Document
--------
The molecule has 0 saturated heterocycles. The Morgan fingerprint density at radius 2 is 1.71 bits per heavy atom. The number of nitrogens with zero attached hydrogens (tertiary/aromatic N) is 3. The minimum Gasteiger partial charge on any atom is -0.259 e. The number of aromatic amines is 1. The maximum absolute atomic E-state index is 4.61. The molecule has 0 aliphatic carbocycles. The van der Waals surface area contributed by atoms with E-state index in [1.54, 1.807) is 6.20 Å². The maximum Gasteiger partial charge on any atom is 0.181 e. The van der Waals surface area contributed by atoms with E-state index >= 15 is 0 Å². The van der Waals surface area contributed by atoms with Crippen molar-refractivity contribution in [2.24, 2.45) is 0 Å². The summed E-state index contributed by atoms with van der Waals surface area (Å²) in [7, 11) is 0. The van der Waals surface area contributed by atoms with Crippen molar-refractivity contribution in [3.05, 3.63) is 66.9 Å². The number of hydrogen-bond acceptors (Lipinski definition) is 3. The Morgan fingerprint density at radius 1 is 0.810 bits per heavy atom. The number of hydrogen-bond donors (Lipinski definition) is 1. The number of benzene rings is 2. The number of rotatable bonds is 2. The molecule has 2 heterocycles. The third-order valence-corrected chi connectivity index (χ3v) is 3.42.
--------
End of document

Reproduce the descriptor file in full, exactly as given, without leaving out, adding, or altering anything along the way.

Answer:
The molecule has 0 saturated heterocycles. The Morgan fingerprint density at radius 2 is 1.71 bits per heavy atom. The number of nitrogens with zero attached hydrogens (tertiary/aromatic N) is 3. The minimum Gasteiger partial charge on any atom is -0.259 e. The number of aromatic amines is 1. The maximum absolute atomic E-state index is 4.61. The molecule has 0 aliphatic carbocycles. The van der Waals surface area contributed by atoms with E-state index in [1.54, 1.807) is 6.20 Å². The maximum Gasteiger partial charge on any atom is 0.181 e. The van der Waals surface area contributed by atoms with E-state index >= 15 is 0 Å². The van der Waals surface area contributed by atoms with Crippen molar-refractivity contribution in [2.24, 2.45) is 0 Å². The summed E-state index contributed by atoms with van der Waals surface area (Å²) in [7, 11) is 0. The van der Waals surface area contributed by atoms with Crippen molar-refractivity contribution in [3.05, 3.63) is 66.9 Å². The number of hydrogen-bond acceptors (Lipinski definition) is 3. The Morgan fingerprint density at radius 1 is 0.810 bits per heavy atom. The number of hydrogen-bond donors (Lipinski definition) is 1. The number of benzene rings is 2. The number of rotatable bonds is 2. The molecule has 2 heterocycles. The third-order valence-corrected chi connectivity index (χ3v) is 3.42.